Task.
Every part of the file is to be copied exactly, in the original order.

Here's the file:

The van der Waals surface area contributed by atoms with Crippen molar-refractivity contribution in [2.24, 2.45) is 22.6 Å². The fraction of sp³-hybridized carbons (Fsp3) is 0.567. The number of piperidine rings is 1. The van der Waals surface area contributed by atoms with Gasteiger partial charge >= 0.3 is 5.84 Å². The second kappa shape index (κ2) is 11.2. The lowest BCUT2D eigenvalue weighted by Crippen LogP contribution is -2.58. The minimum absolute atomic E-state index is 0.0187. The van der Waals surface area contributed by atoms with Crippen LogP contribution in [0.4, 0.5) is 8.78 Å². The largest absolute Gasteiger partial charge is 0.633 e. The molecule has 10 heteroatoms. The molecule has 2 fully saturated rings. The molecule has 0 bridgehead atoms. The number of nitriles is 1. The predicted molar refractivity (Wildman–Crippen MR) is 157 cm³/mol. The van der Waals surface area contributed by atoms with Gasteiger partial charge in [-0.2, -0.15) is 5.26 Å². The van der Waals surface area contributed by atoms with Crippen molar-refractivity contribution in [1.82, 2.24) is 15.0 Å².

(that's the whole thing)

The van der Waals surface area contributed by atoms with Crippen molar-refractivity contribution in [2.24, 2.45) is 22.6 Å². The fraction of sp³-hybridized carbons (Fsp3) is 0.567. The number of piperidine rings is 1. The van der Waals surface area contributed by atoms with Gasteiger partial charge >= 0.3 is 5.84 Å². The second kappa shape index (κ2) is 11.2. The lowest BCUT2D eigenvalue weighted by Crippen LogP contribution is -2.58. The minimum absolute atomic E-state index is 0.0187. The van der Waals surface area contributed by atoms with Crippen LogP contribution in [0.4, 0.5) is 8.78 Å². The largest absolute Gasteiger partial charge is 0.633 e. The molecule has 10 heteroatoms. The molecule has 2 fully saturated rings. The molecule has 0 bridgehead atoms. The number of nitriles is 1. The predicted molar refractivity (Wildman–Crippen MR) is 157 cm³/mol. The van der Waals surface area contributed by atoms with Gasteiger partial charge in [-0.2, -0.15) is 5.26 Å². The van der Waals surface area contributed by atoms with Crippen molar-refractivity contribution in [1.82, 2.24) is 15.0 Å².